A quantitative analysis of the structure of human sternum.

Arbabi A - J Med Phys (2009)

Omnidirectional path length distributions, human adults' sternum
© Copyright Policy - open-access
Related In: Results  -  Collection

License
Show All Figures
getmorefigures.php?uid=PMC2805894&req=5

Figure 0004: Omnidirectional path length distributions, human adults' sternum
Mentions: To produce omnidirectional path-length distributions, 30-μm-thick sections from each slice were scanned in five directions at 22.5° intervals, as shown in Figure 3b. These were found, by extensive scanning, to be adequate for obtaining a representative omnidirectional distribution of path lengths. The Leeds Automatic Bone Scanner (LABS) was used in the present investigation. For this work extensive reconstruction and recalibration have been made to the scanner, originally designed and constructed by Darley (1968 and 1972). For scanning a radiograph of a bone section is rotated on a turntable beneath a projection microscope and is scanned by a light beam. The radiograph substage moves radially across the turntable, at the same time rotation takes place, such that the light beam entering the microscope scans a series of arcs of constant radius across the bone. The magnified image of each scan is focused on an aperture, the reverse side of which is viewed by a photomultiplier. The duration of a light pulse entering the photomultiplier then measures the arc length traversed across a trabeculae (or marrow space), which does not differ significantly from the linear path length, because the scanning radius is very large compared with the length measured. The output pulses produced by the photomultiplier are proportional to the corresponding path lengths across the light features (marrow spaces or trabeculae, Figure 2) and are stored in a multichannel analyzer to produce a frequency distribution of path lengths. The average or general distribution can be calculated by normalizing and calculating the mean of the distributions of all the scans. To produce omnidirectional distributions, volume and solid-angle weightings were applied to the scans. The volume weighting factor is proportional to the relative marrow space or trabecular volume that is represented by the slice, and the solid-angle weighting allows for the fact that only particular directions in the structure are scanned. The omnidirectional path-length distributions for the four adult sternums studied are shown in Figure 4 for trabeculae and marrow spaces.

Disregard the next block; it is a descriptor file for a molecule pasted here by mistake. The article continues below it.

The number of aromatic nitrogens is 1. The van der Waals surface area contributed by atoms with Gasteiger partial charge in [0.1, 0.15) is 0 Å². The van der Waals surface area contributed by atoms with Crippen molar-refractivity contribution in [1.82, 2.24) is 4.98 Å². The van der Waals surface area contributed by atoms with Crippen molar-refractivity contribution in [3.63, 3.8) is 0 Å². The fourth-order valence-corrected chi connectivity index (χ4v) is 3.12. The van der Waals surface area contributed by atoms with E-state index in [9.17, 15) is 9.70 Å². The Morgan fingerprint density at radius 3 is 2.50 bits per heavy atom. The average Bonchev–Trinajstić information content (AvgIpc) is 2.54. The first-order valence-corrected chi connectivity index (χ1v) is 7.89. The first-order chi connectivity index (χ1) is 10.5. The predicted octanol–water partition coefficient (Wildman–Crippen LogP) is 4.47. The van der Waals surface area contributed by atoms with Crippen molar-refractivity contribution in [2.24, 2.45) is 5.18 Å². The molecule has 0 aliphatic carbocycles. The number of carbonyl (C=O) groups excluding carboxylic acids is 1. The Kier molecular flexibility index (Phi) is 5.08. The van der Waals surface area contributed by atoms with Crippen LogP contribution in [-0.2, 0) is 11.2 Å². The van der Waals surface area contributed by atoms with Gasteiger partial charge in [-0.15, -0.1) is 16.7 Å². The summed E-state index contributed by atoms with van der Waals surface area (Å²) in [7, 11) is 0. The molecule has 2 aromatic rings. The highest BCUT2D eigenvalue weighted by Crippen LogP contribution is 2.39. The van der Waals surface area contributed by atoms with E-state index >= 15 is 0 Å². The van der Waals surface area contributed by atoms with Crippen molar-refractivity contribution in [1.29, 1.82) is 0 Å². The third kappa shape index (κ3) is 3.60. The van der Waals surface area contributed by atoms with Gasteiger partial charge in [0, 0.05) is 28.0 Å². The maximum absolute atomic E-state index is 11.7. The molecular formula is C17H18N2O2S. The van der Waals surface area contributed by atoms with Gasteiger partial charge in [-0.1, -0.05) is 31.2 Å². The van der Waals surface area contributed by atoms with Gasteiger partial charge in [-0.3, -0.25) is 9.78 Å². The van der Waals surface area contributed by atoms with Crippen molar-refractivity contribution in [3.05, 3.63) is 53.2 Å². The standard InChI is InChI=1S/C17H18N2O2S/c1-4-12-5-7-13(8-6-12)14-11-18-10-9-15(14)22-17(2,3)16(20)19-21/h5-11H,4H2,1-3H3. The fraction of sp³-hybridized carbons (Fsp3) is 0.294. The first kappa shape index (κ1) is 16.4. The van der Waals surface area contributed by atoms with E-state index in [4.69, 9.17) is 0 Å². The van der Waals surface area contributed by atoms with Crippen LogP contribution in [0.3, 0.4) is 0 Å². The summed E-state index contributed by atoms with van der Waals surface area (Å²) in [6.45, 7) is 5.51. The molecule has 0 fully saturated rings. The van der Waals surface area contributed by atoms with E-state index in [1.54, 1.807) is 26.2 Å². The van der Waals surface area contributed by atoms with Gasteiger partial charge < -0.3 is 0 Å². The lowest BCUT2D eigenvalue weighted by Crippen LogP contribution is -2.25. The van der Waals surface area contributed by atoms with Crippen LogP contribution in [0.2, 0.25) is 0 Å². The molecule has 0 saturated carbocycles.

Bottom Line: The percentage bone volume is 13.8 and the surface to volume ratio is 190 cm.Data on the structural variations within the whole sternum are presented.They show a percentage difference in bone volume between the manubrium and the body of sternum of about 36%.

View Article: PubMed Central - PubMed

Affiliation: Department of Medical Physics, Imam Hosein Hospital, Shahid Beheshti Medical University, P. O. Box 14335-1419, Tehran, Iran.

ABSTRACT
An extensive study of the human sternum has been carried out to obtain estimates of the omnidirectional path-length distributions and structural parameters for trabeculation and marrow spaces. Data for sternum samples have been collected, using an object plane scanning microscope. These data have been used to produce the omnidirectional path-length distributions and values of structural parameters for the whole sternum. For a typical adult man the mean trabecular and marrow space path lengths are 224 and 1364 mum, respectively. The percentage bone volume is 13.8 and the surface to volume ratio is 190 cm. Data on the structural variations within the whole sternum are presented. They show a percentage difference in bone volume between the manubrium and the body of sternum of about 36%.

No MeSH data available.